Australian Grape and Wine has welcomed the ACCC’s review of the Australian wine industry and agrees with its findings that there remains further room for improvement.
AGW said in a statement, “We are pleased with the acknowledgement of the good work undertaken by the sector to respond to the market study recommendations. We understand there are areas we can improve on, in particular with ways of improving price transparency. We will review the report in detail and implement actions to improve in these areas.”
Two years after its first report was released, the ACCC has called for the Australian wine industry to accelerate its actions to improve price transparency and shorten payment times.
AGW said, “While the ACCC is not recommending a mandatory industry code or any similar regulation be introduced at this time… They conclude that they will consider recommending or taking further regulatory action if improvements are not made on price transparency and lengthy payment terms.”
When the ACCC’s initial market study was launched, it identified areas of concern in the wine grape supply chain, including a lack of competition, potential unfair contract terms, a lack of price transparency, and imbalanced risk allocation in favour of wine makers at the expense of grape growers.
Deputy Chair Mick Keogh said, “The wine grape industry has made important progress in addressing some of the issues identified in our market study but we believe more work is needed to improve price transparency and shorten payment times.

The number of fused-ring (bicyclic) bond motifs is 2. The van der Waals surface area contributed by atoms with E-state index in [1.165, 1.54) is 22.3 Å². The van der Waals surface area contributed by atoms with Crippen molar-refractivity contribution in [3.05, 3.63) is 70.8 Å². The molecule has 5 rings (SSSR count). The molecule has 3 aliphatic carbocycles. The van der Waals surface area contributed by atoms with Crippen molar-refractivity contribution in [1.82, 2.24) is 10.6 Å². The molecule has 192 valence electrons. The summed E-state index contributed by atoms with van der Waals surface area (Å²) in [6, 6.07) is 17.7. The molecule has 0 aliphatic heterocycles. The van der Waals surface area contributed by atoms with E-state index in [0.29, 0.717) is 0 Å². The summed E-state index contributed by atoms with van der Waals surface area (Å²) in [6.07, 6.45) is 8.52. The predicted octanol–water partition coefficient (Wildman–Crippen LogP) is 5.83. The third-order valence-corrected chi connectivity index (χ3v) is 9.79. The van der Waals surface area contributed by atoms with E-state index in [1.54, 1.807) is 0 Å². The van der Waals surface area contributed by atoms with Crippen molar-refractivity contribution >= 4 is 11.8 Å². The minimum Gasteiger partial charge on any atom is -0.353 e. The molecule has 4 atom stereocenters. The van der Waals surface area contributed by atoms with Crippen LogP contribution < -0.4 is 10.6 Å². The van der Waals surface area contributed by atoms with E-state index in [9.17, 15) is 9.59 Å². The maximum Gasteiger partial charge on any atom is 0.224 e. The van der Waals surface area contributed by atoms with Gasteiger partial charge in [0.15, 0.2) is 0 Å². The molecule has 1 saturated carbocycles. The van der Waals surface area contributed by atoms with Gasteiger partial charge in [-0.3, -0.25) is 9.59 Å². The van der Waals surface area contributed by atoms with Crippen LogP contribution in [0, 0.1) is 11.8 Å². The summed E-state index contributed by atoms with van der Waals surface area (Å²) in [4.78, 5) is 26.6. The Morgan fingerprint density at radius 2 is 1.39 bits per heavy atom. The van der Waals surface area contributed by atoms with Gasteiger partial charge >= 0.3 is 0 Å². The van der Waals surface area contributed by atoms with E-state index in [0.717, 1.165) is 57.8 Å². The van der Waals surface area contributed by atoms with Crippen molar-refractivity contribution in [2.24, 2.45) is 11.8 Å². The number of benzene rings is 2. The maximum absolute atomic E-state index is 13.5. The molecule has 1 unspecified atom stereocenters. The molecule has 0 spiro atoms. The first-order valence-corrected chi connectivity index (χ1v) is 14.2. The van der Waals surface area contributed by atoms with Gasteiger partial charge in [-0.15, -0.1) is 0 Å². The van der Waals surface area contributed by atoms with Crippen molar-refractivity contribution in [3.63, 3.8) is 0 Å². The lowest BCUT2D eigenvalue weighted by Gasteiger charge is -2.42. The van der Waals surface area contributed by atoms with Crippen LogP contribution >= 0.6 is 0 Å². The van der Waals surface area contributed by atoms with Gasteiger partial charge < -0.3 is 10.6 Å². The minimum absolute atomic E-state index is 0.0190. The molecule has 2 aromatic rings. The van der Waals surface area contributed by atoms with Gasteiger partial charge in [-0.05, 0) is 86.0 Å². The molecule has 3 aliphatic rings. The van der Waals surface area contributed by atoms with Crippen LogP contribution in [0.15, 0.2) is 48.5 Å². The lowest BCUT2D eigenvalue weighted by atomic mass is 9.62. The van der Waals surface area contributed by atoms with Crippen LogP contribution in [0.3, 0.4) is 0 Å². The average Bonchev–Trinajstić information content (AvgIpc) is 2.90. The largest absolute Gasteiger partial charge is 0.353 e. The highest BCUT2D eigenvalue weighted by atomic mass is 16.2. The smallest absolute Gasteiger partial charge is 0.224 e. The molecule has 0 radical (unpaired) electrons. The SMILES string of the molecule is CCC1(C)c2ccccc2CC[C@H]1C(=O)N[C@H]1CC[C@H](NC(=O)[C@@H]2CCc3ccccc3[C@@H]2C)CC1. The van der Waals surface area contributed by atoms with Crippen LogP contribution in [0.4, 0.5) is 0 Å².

“For example, our initial market study found that some grape growers were being paid up to nine months after their grapes were delivered to wineries. While there have been some improvements, lengthy payment terms remain prevalent throughout the sector.”
Mr Keogh noted that despite the ACCC’s recommendation for a best practice standard of payment within 30 to 60 days of grape delivery, many winemakers have not significantly reduced the length of their payment terms.
The ACCC review is positive about the AGW’S efforts to drive increase signatories to the voluntary industry code with a large increase in the number of signatories to the voluntary Code of Conduct for Australian Winegrape Purchases in the warm climate regions of the Riverland, the Murray Valley, and the Riverina.
Signatories are also committing to adopt a standard grape quality assessment process, which, when adopted, will represent a significant improvement in industry practices.
“The standardisation of quality assessments should make the process of grading and pricing grapes more transparent for growers when dealing with winemakers who have signed the code,” Mr Keogh said.
However, the ACCC found that growers still have challenges getting access to timely and accurate price information.
“We urge winemakers to improve price transparency, which is necessary to allow grape growers to make an informed decision about contract renewals or choosing which winemaker to supply grapes to. It also allows growers to know whether the price they are being paid by a winemaker is a fair market price, or whether they should seek a better offer,” Mr Keogh said.
“The sector has achieved some important progress, however, we will consider recommending or taking further regulatory action if improvements aren’t made on price transparency and lengthy payment terms.”